The Foreign-Trade Zones Board’s annual report on FTZ activities shows that in 2016 zone activity continued to decline despite an increase in the number of zones.

FTZs are secure areas under U.S. Customs and Border Protection supervision that are considered outside the U.S. customs territory for purposes of duty payment. Foreign and domestic goods may be moved into zones for operations not otherwise prohibited by law involving storage, exhibition, assembly, manufacturing, and processing. All zone activity is subject to public interest review and all production activity requires a case-by-case review.

Under zone procedures, the usual formal customs entry procedure and payment of duties are not required on the foreign goods unless and until they enter the U.S. customs territory for domestic consumption, in which case the importer may have a choice of paying duties on either the original foreign materials or the finished product. Domestic goods moved into a zone for export are considered exported upon entering the zone for purposes of excise tax rebates and drawback.

Highlights of the findings of the 2016 report (with comparisons to 2015, where applicable) include the following.

- There were 263 approved FTZs (up from 262) and 195 active zones (up from 186), with a total of 324 active production operations (unchanged). More than 420,000 persons were employed at some 3,300 firms that used FTZs (up from 2,900).

- The FTZ Board approved the creation of two new FTZs (down from four), the reorganization or expansion of 16 zones under the alternative site framework (down from 22), and decisions on 53 applications and notifications for new or expanded manufacturing authority (down from 54). The Board also processed an additional 192 requests (up from 181) that included minor boundary modifications and scope determinations.

- Exports from facilities operating under FTZ procedures fell for the second straight year, down 10.5 percent to $75.7 billion. This figure does not include certain indirect exports involving FTZ merchandise that undergoes further processing in the U.S. at non-FTZ sites prior to export.

- The value of shipments into zones fell 7.4 percent to $610.4 billion, the lowest total since 2011. Of these shipments, 63 percent were used for production operations and 37 percent went to warehouse and distribution operations.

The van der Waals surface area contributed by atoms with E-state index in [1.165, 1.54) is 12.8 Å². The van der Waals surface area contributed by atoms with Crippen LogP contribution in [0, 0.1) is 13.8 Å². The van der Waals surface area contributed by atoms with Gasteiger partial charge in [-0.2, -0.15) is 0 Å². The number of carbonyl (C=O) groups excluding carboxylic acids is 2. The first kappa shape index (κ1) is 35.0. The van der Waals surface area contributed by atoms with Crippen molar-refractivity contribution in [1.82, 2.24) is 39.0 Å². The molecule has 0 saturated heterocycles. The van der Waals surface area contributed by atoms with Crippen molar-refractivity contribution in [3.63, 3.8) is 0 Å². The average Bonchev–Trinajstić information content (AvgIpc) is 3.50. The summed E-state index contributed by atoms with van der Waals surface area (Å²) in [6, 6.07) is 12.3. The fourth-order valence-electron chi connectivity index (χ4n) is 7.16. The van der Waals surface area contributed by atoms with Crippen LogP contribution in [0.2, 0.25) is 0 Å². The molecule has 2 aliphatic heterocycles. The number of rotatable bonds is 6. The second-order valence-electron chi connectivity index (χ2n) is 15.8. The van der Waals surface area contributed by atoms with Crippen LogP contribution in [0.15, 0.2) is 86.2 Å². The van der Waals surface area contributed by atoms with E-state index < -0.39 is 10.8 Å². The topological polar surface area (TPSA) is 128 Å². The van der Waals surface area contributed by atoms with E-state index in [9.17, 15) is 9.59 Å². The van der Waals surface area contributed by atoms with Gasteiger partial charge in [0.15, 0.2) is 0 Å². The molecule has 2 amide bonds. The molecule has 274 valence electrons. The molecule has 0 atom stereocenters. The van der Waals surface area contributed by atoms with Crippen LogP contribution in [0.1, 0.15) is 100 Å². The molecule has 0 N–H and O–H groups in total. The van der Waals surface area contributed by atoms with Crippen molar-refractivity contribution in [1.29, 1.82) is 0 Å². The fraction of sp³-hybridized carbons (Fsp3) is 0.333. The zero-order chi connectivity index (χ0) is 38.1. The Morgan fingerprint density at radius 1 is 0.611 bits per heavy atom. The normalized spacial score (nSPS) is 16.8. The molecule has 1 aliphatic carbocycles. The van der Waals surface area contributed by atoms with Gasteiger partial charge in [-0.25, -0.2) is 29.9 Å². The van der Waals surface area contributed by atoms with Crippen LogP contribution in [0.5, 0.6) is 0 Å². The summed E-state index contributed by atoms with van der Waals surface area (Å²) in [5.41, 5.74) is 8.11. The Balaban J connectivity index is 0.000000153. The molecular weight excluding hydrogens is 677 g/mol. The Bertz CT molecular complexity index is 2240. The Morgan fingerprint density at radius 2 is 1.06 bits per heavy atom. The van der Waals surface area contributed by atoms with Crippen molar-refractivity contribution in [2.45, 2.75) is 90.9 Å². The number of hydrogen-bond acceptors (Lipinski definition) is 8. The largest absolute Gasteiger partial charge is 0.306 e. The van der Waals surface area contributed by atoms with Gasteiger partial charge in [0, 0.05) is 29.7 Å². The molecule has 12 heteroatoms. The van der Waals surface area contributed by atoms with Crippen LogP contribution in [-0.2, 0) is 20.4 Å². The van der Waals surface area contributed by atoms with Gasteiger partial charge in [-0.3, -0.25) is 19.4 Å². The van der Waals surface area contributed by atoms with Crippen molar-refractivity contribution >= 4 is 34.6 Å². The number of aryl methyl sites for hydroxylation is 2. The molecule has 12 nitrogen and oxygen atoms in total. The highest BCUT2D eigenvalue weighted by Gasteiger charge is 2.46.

- About 63 percent of the shipments received in FTZs ($385.0 billion) involved domestic status goods, indicating that FTZ activity tends to involve domestic operations that combine foreign inputs with significant domestic inputs. This figure is unchanged from 2015 but is lower than the high of about 80 percent in the mid-1990s.

- The largest industries accounting for zone production activity included oil refining, automotive, electronics, pharmaceutical, and machinery and equipment.

- The main foreign-origin products received in FTZs for warehousing and distribution operations included vehicles ($27.2 billion, down 18.3 percent), consumer electronics ($14.4 billion, up 28.6 percent), consumer products ($14.3 billion, up 11.7 percent), electrical machinery ($8.1 billion, down 26.4 percent), and oil and petroleum ($6.7 billion, down 30.9 percent).

- The main foreign-origin products received in FTZs for production operations included oil and petroleum ($54.5 billion, down 15.9 percent), vehicle parts ($14.6 billion, up 7.4 percent), consumer electronics ($13.5 billion, down 15.1 percent), pharmaceuticals ($8.7 billion, down 35.9 percent), and machinery and equipment ($6.9 billion, up 13.1 percent).

Copyright © 2021 Sandler, Travis & Rosenberg, P.A.; WorldTrade Interactive, Inc. All rights reserved.

ST&R: International Trade Law & Policy

Since 1977, we have set the standard for international trade lawyers and consultants, providing comprehensive and effective customs, import and export services to clients worldwide.

View Our Services 


Cookie Consent

We use cookies on our website. By continuing to use our website, you agree to the Privacy Policy and Terms of Use.